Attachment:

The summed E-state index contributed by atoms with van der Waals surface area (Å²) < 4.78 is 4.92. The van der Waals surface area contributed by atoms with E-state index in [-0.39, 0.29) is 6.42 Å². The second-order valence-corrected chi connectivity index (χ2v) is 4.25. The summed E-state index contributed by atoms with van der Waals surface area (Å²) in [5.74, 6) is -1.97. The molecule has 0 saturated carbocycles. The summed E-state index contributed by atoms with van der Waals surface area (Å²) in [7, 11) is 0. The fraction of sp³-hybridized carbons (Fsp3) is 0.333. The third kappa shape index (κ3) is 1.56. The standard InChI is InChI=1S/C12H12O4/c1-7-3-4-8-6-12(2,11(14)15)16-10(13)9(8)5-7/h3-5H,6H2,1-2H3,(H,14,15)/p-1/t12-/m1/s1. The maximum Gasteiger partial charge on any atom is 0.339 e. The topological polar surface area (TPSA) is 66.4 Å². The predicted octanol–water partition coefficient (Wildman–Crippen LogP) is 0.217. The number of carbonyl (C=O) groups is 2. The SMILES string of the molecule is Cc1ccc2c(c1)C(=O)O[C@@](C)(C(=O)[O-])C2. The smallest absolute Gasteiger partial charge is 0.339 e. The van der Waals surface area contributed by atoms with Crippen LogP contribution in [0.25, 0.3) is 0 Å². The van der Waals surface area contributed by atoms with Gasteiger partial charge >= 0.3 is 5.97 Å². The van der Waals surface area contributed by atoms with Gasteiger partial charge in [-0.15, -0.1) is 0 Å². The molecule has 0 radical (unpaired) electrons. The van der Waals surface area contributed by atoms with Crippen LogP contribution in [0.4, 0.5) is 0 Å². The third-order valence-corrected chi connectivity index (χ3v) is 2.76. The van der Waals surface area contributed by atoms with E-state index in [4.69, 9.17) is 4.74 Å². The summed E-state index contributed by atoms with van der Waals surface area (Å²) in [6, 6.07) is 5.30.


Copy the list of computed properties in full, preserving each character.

The summed E-state index contributed by atoms with van der Waals surface area (Å²) < 4.78 is 4.92. The van der Waals surface area contributed by atoms with E-state index in [-0.39, 0.29) is 6.42 Å². The second-order valence-corrected chi connectivity index (χ2v) is 4.25. The summed E-state index contributed by atoms with van der Waals surface area (Å²) in [5.74, 6) is -1.97. The molecule has 0 saturated carbocycles. The summed E-state index contributed by atoms with van der Waals surface area (Å²) in [7, 11) is 0. The fraction of sp³-hybridized carbons (Fsp3) is 0.333. The third kappa shape index (κ3) is 1.56. The standard InChI is InChI=1S/C12H12O4/c1-7-3-4-8-6-12(2,11(14)15)16-10(13)9(8)5-7/h3-5H,6H2,1-2H3,(H,14,15)/p-1/t12-/m1/s1. The maximum Gasteiger partial charge on any atom is 0.339 e. The topological polar surface area (TPSA) is 66.4 Å². The predicted octanol–water partition coefficient (Wildman–Crippen LogP) is 0.217. The number of carbonyl (C=O) groups is 2. The SMILES string of the molecule is Cc1ccc2c(c1)C(=O)O[C@@](C)(C(=O)[O-])C2. The smallest absolute Gasteiger partial charge is 0.339 e. The van der Waals surface area contributed by atoms with Crippen LogP contribution in [0.25, 0.3) is 0 Å². The van der Waals surface area contributed by atoms with Gasteiger partial charge >= 0.3 is 5.97 Å². The van der Waals surface area contributed by atoms with Gasteiger partial charge in [-0.15, -0.1) is 0 Å². The molecule has 0 radical (unpaired) electrons. The van der Waals surface area contributed by atoms with Crippen LogP contribution in [0.4, 0.5) is 0 Å². The third-order valence-corrected chi connectivity index (χ3v) is 2.76. The van der Waals surface area contributed by atoms with E-state index in [4.69, 9.17) is 4.74 Å². The summed E-state index contributed by atoms with van der Waals surface area (Å²) in [6, 6.07) is 5.30.